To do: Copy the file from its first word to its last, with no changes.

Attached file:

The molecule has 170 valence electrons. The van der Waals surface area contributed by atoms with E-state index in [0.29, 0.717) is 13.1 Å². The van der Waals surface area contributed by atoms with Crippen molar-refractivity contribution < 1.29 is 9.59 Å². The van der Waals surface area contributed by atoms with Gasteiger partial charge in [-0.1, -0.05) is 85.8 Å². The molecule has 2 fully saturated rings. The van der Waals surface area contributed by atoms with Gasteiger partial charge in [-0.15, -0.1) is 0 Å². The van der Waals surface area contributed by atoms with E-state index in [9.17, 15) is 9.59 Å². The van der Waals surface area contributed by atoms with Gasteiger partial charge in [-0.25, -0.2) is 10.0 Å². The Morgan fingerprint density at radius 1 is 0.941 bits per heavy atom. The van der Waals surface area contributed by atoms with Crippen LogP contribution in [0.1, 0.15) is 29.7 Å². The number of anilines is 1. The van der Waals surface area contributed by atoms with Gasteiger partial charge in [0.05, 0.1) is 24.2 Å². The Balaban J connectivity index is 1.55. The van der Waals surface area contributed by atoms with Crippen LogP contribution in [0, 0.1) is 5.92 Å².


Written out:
The molecule has 170 valence electrons. The van der Waals surface area contributed by atoms with E-state index in [0.29, 0.717) is 13.1 Å². The van der Waals surface area contributed by atoms with Crippen molar-refractivity contribution < 1.29 is 9.59 Å². The van der Waals surface area contributed by atoms with Gasteiger partial charge in [-0.1, -0.05) is 85.8 Å². The molecule has 2 fully saturated rings. The van der Waals surface area contributed by atoms with Gasteiger partial charge in [-0.15, -0.1) is 0 Å². The van der Waals surface area contributed by atoms with E-state index in [9.17, 15) is 9.59 Å². The van der Waals surface area contributed by atoms with Gasteiger partial charge in [-0.25, -0.2) is 10.0 Å². The Morgan fingerprint density at radius 1 is 0.941 bits per heavy atom. The van der Waals surface area contributed by atoms with Crippen LogP contribution in [0.1, 0.15) is 29.7 Å². The number of anilines is 1. The van der Waals surface area contributed by atoms with Gasteiger partial charge in [0.05, 0.1) is 24.2 Å². The Balaban J connectivity index is 1.55. The van der Waals surface area contributed by atoms with Crippen LogP contribution in [0, 0.1) is 5.92 Å².